Bachelor of Arts in Criminal Justice


The Criminal Justice & Criminology program provides undergraduate students with a high quality criminal justice education to prepare them for future success in:

  • Public Service (such as law enforcement, courts and administration, probation, parole, jails and prisons, juvenile justice, victims’ services, and training/teaching);
  • Law School;
  • Graduate School; or
  • Private Sector (such as loss prevention/security and corrections).

Academic Requirements

A candidate for a Bachelor of Arts degree in Criminal Justice must fulfill the general education requirement of the College of Science (with the exception of calculus1) and the specific requirements listed below for the major in Criminal Justice. (Note: MTH 160 will fulfill the math requirement in lieu of calculus).

A major in criminal justice consists of 39 total credits: 15 credits of Core Requirements and 24 credits of electives (18 hours of which may be part of a designated Area of Emphasis).

Criminal Justice Core Requirements (15 cr.)

  • CJ 200: Introduction to Criminal Justice (3 cr.)
  • CJ 302: Criminal Justice Research Methods (3 cr., prerequisite: CJ 200)
  • CJ 322: Criminal Law (3 cr., prerequisite: CJ 200)
  • CJ 404: Theoretical Criminology (3cr., prerequisite: CJ 200)
  • CJ 492: Senior Seminar (3 cr., prerequisites: CJ 200, CJ 302, CJ 404)

Criminal Justice Electives (24 cr.)

Students may take 24 credit hours of CJ electives or may choose an optional Area of Emphasis (18 cr.) and take 6 credits of additional CJ coursework to fulfill the elective requirement.

Areas of Emphasis

Criminal justice majors are NOT required to choose an Area of Emphasis (AOE) for graduation or for employment in any area of criminal justice or criminology. However, the following are available for those students that might want a more specific degree in a specialized area. Students may only declare one AOE but may change their choice any time during their enrollment.

Law Enforcement (18 cr.)

Students whose career aspirations include professional jobs in federal, state, or local law enforcement agencies, investigative agencies, as well as private security companies can choose this area of emphasis. Courses here specifically address topics such as criminal and crime scene investigations, management and administration of police departments, criminal procedures, the ethical obligations of those in uniform, and the intersection between policing and the law. Courses for this area of emphasis include CJ 211: Introduction to Law Enforcement, plus 15 credit hours of coursework from the following list: CJ 300, CJ 312, CJ 314, CJ 323, CJ 400, CJ 406, CJ 410, CJ 416, CJ 424, CJ 426, and CJ 490. Other options may include, but are not limited to: CJ 325, CJ 340, CJ 341, CJ 351, and CJ 440. These courses can be used with permission from the department chair. Students are encouraged to complete an internship in this area (CJ 490) in the summer before their senior year.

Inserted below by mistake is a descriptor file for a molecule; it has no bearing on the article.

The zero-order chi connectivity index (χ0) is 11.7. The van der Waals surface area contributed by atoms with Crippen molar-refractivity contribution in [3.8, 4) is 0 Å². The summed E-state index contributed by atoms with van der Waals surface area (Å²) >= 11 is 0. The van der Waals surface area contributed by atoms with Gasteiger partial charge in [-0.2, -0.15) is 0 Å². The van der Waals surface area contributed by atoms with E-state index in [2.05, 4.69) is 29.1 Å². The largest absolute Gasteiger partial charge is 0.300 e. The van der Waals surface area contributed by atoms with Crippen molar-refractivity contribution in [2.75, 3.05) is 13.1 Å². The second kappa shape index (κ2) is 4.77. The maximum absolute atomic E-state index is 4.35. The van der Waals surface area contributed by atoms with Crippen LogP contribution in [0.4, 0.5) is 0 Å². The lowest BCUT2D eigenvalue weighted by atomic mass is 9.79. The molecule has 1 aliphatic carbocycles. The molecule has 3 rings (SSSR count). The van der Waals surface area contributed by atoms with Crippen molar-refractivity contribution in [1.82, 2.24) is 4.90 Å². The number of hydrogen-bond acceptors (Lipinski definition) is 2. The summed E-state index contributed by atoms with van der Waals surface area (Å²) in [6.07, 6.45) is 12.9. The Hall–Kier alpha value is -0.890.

Legal Studies (18 cr.)

Students whose career aspirations include professional careers within the legal system and/or entering law school to practice criminal law can choose this area of emphasis. Courses here specifically address topics such as legal research and writing, courtroom and trial procedures, standards for the admissibility of criminal evidence, and victim advocacy. Courses for this area of emphasis include CJ 221: Introduction to Criminal Courts, plus 15 credit hours of coursework from the following list: CJ 223, CJ 323, CJ 400, CJ 422, CJ 424, CJ 426, and CJ 490. Other options may include, but are not limited to: CJ 325, CJ 341, CJ 406, CJ 416, and CJ 440. These courses can be used with permission from the department chair.  Students are encouraged to complete an internship in this area (CJ 490) in the summer before their senior year.

Corrections (18 cr.)

Students whose career aspirations include professional careers in the federal or state prison system, regional jail system, probation, parole, or juvenile justice can choose this area of emphasis. Courses here specifically address topics such as management and administration of correctional institutions, rehabilitation and treatment of offenders, supervision and investigation of probationers and parolees, and developing policies for reducing reoffending.  Courses for this area of emphasis include CJ 231: Introduction to Corrections, plus 15 credit hours of coursework from the following list: CJ 325, CJ 331, CJ 332, CJ 400, CJ 406, CJ 433, and CJ 490. Other options may include, but are not limited to: CJ 300, CJ 340, CJ 341, and CJ 426. These courses can be used with permission from the department chair. Students are encouraged to complete an internship in this area (CJ 490) in the summer before their senior year.

View our Criminal Justice Course Descriptions for more information on individual courses.